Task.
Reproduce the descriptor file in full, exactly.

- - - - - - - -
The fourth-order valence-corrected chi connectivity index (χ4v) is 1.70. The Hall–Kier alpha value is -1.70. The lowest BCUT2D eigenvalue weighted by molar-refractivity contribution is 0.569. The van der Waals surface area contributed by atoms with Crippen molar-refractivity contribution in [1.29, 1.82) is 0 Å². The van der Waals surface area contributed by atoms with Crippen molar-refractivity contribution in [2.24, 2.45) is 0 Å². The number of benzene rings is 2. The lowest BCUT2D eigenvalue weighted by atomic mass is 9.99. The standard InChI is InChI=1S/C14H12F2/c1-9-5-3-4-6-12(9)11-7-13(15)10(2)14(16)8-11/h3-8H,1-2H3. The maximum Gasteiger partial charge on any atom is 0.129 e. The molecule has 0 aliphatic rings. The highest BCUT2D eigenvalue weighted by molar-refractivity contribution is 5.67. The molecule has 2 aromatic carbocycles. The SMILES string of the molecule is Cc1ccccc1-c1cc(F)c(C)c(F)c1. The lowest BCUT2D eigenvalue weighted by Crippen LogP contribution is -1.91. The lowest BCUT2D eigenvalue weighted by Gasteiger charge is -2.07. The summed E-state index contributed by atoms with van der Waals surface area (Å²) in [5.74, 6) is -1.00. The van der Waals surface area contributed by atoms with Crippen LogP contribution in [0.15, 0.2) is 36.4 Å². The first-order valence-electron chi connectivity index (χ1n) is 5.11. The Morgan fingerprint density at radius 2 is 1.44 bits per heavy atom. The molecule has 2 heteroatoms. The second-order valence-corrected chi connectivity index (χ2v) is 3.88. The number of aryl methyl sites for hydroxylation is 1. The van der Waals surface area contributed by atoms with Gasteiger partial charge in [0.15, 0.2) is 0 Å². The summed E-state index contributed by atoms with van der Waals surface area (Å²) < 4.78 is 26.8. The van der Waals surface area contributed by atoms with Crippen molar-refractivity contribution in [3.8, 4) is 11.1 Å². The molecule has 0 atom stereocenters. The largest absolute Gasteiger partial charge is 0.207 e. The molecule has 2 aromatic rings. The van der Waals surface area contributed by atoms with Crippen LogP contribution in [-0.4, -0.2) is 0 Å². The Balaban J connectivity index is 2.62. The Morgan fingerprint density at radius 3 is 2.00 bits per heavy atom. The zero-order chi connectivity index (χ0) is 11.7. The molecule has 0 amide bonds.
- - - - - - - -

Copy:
The fourth-order valence-corrected chi connectivity index (χ4v) is 1.70. The Hall–Kier alpha value is -1.70. The lowest BCUT2D eigenvalue weighted by molar-refractivity contribution is 0.569. The van der Waals surface area contributed by atoms with Crippen molar-refractivity contribution in [1.29, 1.82) is 0 Å². The van der Waals surface area contributed by atoms with Crippen molar-refractivity contribution in [2.24, 2.45) is 0 Å². The number of benzene rings is 2. The lowest BCUT2D eigenvalue weighted by atomic mass is 9.99. The standard InChI is InChI=1S/C14H12F2/c1-9-5-3-4-6-12(9)11-7-13(15)10(2)14(16)8-11/h3-8H,1-2H3. The maximum Gasteiger partial charge on any atom is 0.129 e. The molecule has 0 aliphatic rings. The highest BCUT2D eigenvalue weighted by molar-refractivity contribution is 5.67. The molecule has 2 aromatic carbocycles. The SMILES string of the molecule is Cc1ccccc1-c1cc(F)c(C)c(F)c1. The lowest BCUT2D eigenvalue weighted by Crippen LogP contribution is -1.91. The lowest BCUT2D eigenvalue weighted by Gasteiger charge is -2.07. The summed E-state index contributed by atoms with van der Waals surface area (Å²) in [5.74, 6) is -1.00. The van der Waals surface area contributed by atoms with Crippen LogP contribution in [0.15, 0.2) is 36.4 Å². The first-order valence-electron chi connectivity index (χ1n) is 5.11. The Morgan fingerprint density at radius 2 is 1.44 bits per heavy atom. The molecule has 2 heteroatoms. The second-order valence-corrected chi connectivity index (χ2v) is 3.88. The number of aryl methyl sites for hydroxylation is 1. The van der Waals surface area contributed by atoms with Gasteiger partial charge in [0.15, 0.2) is 0 Å². The summed E-state index contributed by atoms with van der Waals surface area (Å²) < 4.78 is 26.8. The van der Waals surface area contributed by atoms with Crippen molar-refractivity contribution in [3.8, 4) is 11.1 Å². The molecule has 0 atom stereocenters. The largest absolute Gasteiger partial charge is 0.207 e. The molecule has 2 aromatic rings. The van der Waals surface area contributed by atoms with Crippen LogP contribution in [-0.4, -0.2) is 0 Å². The Balaban J connectivity index is 2.62. The Morgan fingerprint density at radius 3 is 2.00 bits per heavy atom. The zero-order chi connectivity index (χ0) is 11.7. The molecule has 0 amide bonds.